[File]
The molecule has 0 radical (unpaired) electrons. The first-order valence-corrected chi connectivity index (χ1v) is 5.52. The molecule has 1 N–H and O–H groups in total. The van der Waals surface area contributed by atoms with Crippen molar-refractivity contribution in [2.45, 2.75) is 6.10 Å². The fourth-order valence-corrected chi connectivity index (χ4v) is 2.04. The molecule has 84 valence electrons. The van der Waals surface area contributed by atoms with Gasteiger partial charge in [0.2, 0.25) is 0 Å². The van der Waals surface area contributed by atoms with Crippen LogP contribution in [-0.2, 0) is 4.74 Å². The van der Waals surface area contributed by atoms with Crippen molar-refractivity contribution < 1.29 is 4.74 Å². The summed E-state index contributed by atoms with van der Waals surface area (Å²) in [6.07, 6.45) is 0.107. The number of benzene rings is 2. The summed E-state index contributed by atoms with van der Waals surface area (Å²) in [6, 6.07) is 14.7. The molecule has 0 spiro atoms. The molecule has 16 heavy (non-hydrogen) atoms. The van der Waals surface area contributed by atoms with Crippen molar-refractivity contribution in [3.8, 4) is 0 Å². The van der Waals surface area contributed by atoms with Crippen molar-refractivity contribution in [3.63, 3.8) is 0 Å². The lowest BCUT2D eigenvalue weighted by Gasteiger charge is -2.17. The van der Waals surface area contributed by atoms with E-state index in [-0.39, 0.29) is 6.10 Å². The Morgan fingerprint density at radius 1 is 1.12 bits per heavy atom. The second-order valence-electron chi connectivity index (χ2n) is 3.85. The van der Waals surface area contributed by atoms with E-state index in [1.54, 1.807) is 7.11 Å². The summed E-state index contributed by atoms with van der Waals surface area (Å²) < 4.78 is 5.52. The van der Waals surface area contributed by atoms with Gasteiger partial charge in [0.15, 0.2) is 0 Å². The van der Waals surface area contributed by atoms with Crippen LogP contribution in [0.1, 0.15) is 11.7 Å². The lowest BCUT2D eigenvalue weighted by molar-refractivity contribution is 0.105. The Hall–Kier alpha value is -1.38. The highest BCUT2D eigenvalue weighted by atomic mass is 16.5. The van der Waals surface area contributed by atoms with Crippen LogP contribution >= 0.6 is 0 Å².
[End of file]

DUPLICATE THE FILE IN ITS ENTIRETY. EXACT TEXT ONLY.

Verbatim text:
The molecule has 0 radical (unpaired) electrons. The first-order valence-corrected chi connectivity index (χ1v) is 5.52. The molecule has 1 N–H and O–H groups in total. The van der Waals surface area contributed by atoms with Crippen molar-refractivity contribution in [2.45, 2.75) is 6.10 Å². The fourth-order valence-corrected chi connectivity index (χ4v) is 2.04. The molecule has 84 valence electrons. The van der Waals surface area contributed by atoms with Gasteiger partial charge in [0.2, 0.25) is 0 Å². The van der Waals surface area contributed by atoms with Crippen LogP contribution in [-0.2, 0) is 4.74 Å². The van der Waals surface area contributed by atoms with Crippen molar-refractivity contribution < 1.29 is 4.74 Å². The summed E-state index contributed by atoms with van der Waals surface area (Å²) in [6.07, 6.45) is 0.107. The number of benzene rings is 2. The summed E-state index contributed by atoms with van der Waals surface area (Å²) in [6, 6.07) is 14.7. The molecule has 0 spiro atoms. The molecule has 16 heavy (non-hydrogen) atoms. The van der Waals surface area contributed by atoms with Crippen molar-refractivity contribution in [3.8, 4) is 0 Å². The van der Waals surface area contributed by atoms with Crippen molar-refractivity contribution in [3.63, 3.8) is 0 Å². The lowest BCUT2D eigenvalue weighted by Gasteiger charge is -2.17. The van der Waals surface area contributed by atoms with E-state index in [-0.39, 0.29) is 6.10 Å². The Morgan fingerprint density at radius 1 is 1.12 bits per heavy atom. The second-order valence-electron chi connectivity index (χ2n) is 3.85. The van der Waals surface area contributed by atoms with E-state index in [1.54, 1.807) is 7.11 Å². The summed E-state index contributed by atoms with van der Waals surface area (Å²) < 4.78 is 5.52. The van der Waals surface area contributed by atoms with Gasteiger partial charge in [0.15, 0.2) is 0 Å². The van der Waals surface area contributed by atoms with Crippen LogP contribution in [0.1, 0.15) is 11.7 Å². The lowest BCUT2D eigenvalue weighted by molar-refractivity contribution is 0.105. The Hall–Kier alpha value is -1.38. The highest BCUT2D eigenvalue weighted by atomic mass is 16.5. The van der Waals surface area contributed by atoms with Crippen LogP contribution >= 0.6 is 0 Å².